The Upper San Juan Health Service District Board of Directors (USJHSD) met in regular session Tuesday night and, among other things, reviewed its preliminary 2011 budget. While not exactly the stuff of legends, the document provides alluring insight into upcoming healthcare improvements that will greatly benefit the community.
Pagosa Mountain Hospital (PMH) CEO Brad Cochennet opened the budget discussion with a few preliminary comments, before entrusting the details to CFO Dennis Wilson.
Essentially, Cochennet explained how, during the last two years, the hospital attempted to incrementally add inpatient volume based on its previous year’s performance.
“This year,” he explained, “we are at the point where we feel like we can increase, if you will, the capacity of the hospital where inpatient volume is being grown based on services.”
With that, Cochennet referred to the budget, which began with a number of assumptions. For instance, the document read, “The average daily census for inpatients is forecast to increase from 1.3 to 2.5 and for swing beds from 0.8 to 1.5. This increase is due to new physician providers in the Rural Health Clinic (RHC), the addition of a hospitalist program, ultrasound services and improved staff capabilities.”
Continuing in terms of volumes, the budget stated that outpatient surgery, including cataract surgeries, colonoscopies and upper GI (gastrointestinal) procedures, will commence in 2011, with 272 cases anticipated. Further, more than a thousand ultrasound tests are expected in the coming year, based on likely referrals from RHC providers.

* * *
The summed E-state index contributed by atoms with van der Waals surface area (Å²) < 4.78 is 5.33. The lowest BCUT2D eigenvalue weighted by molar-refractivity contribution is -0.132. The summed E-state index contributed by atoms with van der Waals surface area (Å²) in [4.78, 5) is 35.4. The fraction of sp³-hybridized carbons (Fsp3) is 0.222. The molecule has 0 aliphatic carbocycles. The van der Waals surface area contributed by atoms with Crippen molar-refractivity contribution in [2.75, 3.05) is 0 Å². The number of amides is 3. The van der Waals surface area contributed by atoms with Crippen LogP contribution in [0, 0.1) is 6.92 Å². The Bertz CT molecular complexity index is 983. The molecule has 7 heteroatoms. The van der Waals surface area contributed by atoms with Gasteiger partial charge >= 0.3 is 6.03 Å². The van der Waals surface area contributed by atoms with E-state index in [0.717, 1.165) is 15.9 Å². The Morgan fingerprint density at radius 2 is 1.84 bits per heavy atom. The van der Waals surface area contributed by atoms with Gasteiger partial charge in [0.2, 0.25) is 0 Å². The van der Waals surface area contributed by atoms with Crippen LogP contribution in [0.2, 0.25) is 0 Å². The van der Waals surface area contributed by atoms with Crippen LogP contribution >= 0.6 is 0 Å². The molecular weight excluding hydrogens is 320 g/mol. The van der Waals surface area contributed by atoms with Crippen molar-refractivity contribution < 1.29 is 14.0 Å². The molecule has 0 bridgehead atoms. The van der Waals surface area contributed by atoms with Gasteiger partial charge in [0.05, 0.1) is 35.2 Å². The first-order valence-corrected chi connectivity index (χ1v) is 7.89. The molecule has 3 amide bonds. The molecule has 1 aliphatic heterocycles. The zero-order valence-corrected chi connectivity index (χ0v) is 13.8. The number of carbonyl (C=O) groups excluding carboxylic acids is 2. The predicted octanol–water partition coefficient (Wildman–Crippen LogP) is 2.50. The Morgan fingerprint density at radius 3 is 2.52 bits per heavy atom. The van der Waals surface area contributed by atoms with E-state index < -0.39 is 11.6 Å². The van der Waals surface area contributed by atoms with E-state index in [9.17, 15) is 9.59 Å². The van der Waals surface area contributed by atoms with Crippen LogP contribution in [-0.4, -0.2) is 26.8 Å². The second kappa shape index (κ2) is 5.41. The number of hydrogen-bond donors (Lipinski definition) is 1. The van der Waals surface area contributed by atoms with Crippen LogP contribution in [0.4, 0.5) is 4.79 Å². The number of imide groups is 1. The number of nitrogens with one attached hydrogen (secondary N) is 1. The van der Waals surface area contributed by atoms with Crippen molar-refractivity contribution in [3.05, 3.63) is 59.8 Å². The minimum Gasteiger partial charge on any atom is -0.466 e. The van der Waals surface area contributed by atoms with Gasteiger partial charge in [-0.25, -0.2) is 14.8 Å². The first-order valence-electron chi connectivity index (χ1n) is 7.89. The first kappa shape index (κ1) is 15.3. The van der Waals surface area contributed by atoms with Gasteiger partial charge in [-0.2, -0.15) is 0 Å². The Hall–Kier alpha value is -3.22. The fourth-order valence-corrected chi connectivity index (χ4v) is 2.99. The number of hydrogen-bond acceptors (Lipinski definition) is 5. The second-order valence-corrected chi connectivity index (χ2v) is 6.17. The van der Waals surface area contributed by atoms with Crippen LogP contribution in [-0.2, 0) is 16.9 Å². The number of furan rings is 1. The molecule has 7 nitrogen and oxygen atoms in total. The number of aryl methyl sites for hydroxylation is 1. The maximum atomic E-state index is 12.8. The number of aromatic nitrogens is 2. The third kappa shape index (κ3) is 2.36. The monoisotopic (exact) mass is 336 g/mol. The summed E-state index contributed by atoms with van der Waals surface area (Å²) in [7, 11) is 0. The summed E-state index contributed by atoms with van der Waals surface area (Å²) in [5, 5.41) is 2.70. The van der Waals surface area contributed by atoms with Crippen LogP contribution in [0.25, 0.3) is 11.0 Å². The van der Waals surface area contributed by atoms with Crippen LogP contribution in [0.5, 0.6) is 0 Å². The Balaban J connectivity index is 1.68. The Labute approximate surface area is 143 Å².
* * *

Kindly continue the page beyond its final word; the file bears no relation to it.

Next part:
While the PMH lab has performed well beyond expectations from the start, its outpatient testing should increase by 30 percent in 2011, according to budget assumptions.
Recent additions to the RHC medical staff should show a 10-percent increase in radiology (x-ray, CT scanning and MRI) testing, as the clinic itself will see nearly 15,000 patients in 2011, compared to the 9,664 it will have seen by the end of 2010. To accommodate that volume, the clinic will average 4.7 physicians and physician “extenders” next year.
While the assumptions reflect 5- to 10-percent increases in other departments, such as ambulance and emergency room services, the above volumes, plus a January 4-percent price increase, will result in 2011 gross charges approaching $14.5 million, or $5 million more than this year.
Certainly, as revenues increase, so will expenses. Salaries, for instance, will climb as clinical, surgical and ultrasound staffing is either added or expanded. Hospital ER salaries will also rise, as its staff moves from contractual consultants to in-house board certified ER physicians and midlevel providers.
While the current economic downturn will result in a 5-percent drop in tax revenues (from the district mill levy), costs related to employee benefits and training, professional fees, purchased services, utilities, supplies, insurance and other factors will climb as more services are added.
Overall, the district’s projected income statement indicates 2011 inpatient revenues exceeding $2.6 million, or nearly double that of 2010. Total net patient revenues should approach $9.6 million, or $2.5 million more than this year’s likely sum.
Though total 2011 operating revenue less expenses shows a deficit exceeding $963,000, total non-operating income should top $2.6 million. Total non-operating expenses are projected at $1.29 million, leaving total revenue — less total expenses — of more than $437,000.
If all works according to plan, the district’s total liabilities and net assets should equal $15.45 million.
As required by law, attending district board members unanimously authorized release of the preliminary budget for public comment, Tuesday night. Therefore, notice soliciting public input at the next regular board meeting will be published in a forthcoming edition of The SUN. That meeting is scheduled for 7 p.m. Tuesday, Oct. 26.